The company’s moves “are laying the foundation for sustainable economic success in growth markets that will be attractive over the long term. We’re also creating solid perspectives for those businesses that have to prove themselves in the structural transformation now underway and address new growth fields,” Kaeser said. “The success of Siemens’ businesses of the next generation will be determined by new factors. Breadth, size and a ‘one size fits all’ approach will be replaced by focus, speed and adaptability. That’s how we’ll ensure sustainable success of our businesses in the age of the digital Fourth Industrial Revolution, in which these new factors are crucial to compete.”

Kaeser emphasized that Siemens was setting the course for the future from a position of strength and was excellently positioned. In the growth markets of automation, industrial digitalization and smart infrastructure, Siemens wants to grow significantly and further expand its leading position.

In April, Siemens announced it had been chosen as the main partner in the first phase of four planned to develop power generation projects in. Siemens and GE had been vying for the lucrative deal, which could be worth up to US$15 billion. Trump administration officials actively lobbied Iraqi officials on GE’s behalf.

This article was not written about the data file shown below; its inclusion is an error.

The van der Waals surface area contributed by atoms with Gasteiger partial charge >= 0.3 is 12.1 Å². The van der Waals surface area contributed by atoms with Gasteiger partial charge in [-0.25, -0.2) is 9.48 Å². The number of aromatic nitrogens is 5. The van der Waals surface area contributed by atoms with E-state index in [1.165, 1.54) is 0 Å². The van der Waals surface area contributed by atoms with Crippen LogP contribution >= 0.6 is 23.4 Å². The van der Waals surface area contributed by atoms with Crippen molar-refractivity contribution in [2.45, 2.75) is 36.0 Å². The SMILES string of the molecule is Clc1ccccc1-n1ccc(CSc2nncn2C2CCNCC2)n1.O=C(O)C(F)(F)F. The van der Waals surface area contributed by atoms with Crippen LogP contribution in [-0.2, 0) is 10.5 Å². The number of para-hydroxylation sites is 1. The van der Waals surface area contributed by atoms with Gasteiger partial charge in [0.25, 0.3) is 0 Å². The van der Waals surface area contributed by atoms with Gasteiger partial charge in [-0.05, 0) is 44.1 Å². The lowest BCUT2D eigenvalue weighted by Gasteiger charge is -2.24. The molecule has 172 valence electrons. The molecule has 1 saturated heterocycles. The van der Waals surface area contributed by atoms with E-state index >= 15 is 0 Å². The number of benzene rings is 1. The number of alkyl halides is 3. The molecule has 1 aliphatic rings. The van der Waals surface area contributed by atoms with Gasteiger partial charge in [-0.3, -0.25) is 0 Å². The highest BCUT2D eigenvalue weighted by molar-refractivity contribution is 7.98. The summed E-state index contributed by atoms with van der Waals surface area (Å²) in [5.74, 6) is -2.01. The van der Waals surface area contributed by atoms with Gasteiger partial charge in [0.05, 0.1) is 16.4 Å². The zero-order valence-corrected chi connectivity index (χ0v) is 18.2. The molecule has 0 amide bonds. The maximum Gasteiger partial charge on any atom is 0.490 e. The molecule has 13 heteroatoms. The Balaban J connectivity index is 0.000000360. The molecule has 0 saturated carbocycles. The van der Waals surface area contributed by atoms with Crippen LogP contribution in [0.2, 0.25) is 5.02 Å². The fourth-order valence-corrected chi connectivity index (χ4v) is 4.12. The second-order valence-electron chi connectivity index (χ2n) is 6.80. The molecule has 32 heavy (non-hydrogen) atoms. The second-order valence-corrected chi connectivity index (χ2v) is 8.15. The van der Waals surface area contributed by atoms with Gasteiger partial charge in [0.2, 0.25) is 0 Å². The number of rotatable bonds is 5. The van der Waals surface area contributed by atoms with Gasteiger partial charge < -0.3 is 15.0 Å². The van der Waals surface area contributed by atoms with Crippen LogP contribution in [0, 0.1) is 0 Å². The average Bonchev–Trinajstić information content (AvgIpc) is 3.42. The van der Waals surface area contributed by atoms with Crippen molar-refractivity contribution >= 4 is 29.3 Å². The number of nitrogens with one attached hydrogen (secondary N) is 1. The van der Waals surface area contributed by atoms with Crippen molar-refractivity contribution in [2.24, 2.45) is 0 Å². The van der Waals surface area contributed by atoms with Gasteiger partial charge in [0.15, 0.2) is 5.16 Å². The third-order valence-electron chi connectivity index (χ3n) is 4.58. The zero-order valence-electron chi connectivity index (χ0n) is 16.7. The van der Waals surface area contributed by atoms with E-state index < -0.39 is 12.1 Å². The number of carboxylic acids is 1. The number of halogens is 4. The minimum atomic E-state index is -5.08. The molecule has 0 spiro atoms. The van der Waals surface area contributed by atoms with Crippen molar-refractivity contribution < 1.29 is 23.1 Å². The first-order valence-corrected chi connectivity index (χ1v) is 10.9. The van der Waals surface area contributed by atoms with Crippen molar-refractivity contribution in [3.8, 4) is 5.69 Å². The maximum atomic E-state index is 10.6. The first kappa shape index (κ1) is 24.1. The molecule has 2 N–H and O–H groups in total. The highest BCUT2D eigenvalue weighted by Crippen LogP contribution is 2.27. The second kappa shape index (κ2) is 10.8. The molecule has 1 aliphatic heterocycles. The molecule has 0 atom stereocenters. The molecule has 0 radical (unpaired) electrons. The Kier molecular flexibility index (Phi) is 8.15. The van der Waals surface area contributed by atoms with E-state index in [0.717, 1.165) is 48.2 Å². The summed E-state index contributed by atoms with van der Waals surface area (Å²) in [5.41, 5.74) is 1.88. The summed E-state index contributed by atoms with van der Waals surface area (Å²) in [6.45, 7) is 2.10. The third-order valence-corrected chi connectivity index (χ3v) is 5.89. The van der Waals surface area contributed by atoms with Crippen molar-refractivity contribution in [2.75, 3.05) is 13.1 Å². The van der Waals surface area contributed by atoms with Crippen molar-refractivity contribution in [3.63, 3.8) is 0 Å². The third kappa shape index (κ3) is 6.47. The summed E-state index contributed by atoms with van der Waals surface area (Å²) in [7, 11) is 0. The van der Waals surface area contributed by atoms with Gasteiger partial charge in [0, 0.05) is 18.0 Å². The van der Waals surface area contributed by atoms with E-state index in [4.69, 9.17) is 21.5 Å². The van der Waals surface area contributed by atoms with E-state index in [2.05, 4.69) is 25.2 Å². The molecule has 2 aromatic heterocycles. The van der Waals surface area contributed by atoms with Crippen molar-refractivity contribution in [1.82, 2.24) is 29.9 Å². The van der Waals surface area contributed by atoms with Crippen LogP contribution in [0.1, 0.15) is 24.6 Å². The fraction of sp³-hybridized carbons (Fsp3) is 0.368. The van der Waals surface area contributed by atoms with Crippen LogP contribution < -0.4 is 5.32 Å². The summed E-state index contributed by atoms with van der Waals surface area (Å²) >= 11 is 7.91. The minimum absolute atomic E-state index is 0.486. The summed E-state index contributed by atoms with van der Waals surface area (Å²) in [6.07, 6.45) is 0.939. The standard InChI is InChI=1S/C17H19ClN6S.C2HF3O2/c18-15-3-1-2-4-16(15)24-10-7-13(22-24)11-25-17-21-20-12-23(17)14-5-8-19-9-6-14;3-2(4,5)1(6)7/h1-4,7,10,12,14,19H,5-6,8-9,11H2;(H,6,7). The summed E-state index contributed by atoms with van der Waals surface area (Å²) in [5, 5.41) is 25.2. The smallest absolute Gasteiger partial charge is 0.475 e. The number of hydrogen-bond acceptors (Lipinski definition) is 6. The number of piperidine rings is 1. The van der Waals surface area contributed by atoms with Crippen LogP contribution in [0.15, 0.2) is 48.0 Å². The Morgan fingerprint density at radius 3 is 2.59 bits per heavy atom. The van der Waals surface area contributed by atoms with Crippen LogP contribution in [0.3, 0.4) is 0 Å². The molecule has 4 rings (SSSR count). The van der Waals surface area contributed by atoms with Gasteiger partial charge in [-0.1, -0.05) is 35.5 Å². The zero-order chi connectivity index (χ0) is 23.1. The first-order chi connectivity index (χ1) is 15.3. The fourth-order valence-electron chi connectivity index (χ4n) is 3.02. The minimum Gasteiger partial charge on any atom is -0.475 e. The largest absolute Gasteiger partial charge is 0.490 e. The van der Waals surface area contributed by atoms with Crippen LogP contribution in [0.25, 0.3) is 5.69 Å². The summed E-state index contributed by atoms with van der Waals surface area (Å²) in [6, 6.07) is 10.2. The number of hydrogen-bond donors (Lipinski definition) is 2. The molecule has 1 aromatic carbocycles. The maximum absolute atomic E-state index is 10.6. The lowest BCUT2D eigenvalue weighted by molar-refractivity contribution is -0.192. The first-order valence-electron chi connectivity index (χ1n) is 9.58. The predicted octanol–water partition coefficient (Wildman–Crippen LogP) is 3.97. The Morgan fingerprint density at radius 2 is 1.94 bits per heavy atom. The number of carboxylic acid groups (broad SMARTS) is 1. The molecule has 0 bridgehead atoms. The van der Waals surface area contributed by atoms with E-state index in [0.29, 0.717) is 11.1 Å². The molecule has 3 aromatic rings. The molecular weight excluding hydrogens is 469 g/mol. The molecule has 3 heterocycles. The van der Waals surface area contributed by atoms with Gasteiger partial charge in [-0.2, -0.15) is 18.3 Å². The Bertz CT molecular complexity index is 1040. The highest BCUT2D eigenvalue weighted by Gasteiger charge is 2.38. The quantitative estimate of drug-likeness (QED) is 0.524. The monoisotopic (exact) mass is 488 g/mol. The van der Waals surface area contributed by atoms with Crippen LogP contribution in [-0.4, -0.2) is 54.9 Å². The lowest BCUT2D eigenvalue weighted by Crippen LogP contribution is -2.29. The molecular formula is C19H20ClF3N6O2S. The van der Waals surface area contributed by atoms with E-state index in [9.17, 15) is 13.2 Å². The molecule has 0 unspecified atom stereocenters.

The first phase, worth U.S.$1 billion, is “signed, sealed and delivered,” Kaeser said. “Now that of course is only 1 out of 14, but 0 out of 14 is much worse.”

Kaeser said the second phase is worth US$2.5 to US$3 billion and that Siemens has a “significant head start” on other competitors.

The process has been an “astounding mix of geopolitical and national and economic interests that don’t necessarily foster innovativeness, competitiveness or profitability,” said Kaeser, who noted that U.S. Secretary of State Mike Pompeo had cancelled a planned visit to Germany and instead travelled to Iraq for discussions about Iran.

“I would assume he had his reasons,” Kaeser said. “Now of course you could start interpreting quite interesting things into that…”

From the discussion of the Iraqi project, Kaeser segued into a discussion about where the new company will be headquartered. Although the company, which is expected to have 80,000 employees globally, will be listed in Germany, that doesn’t mean that’s where the headquarters will be, Kaeser said. The current division is now headquartered in Houston, Texas, but Siemens will look factors including location and talent supply, and such things as political involvement and other influences, Kaeser said.

“At the same time, in these sorts of businesses you also have political involvement and influences and the question is who supports this business best?” Kaeser said. “We will have to simply clear and clarify certain things.

“I guess a lot of locations will apply for the HQ location for this new company, and I think there’s going to be a lot of opportunities for work.”

Siemens’ future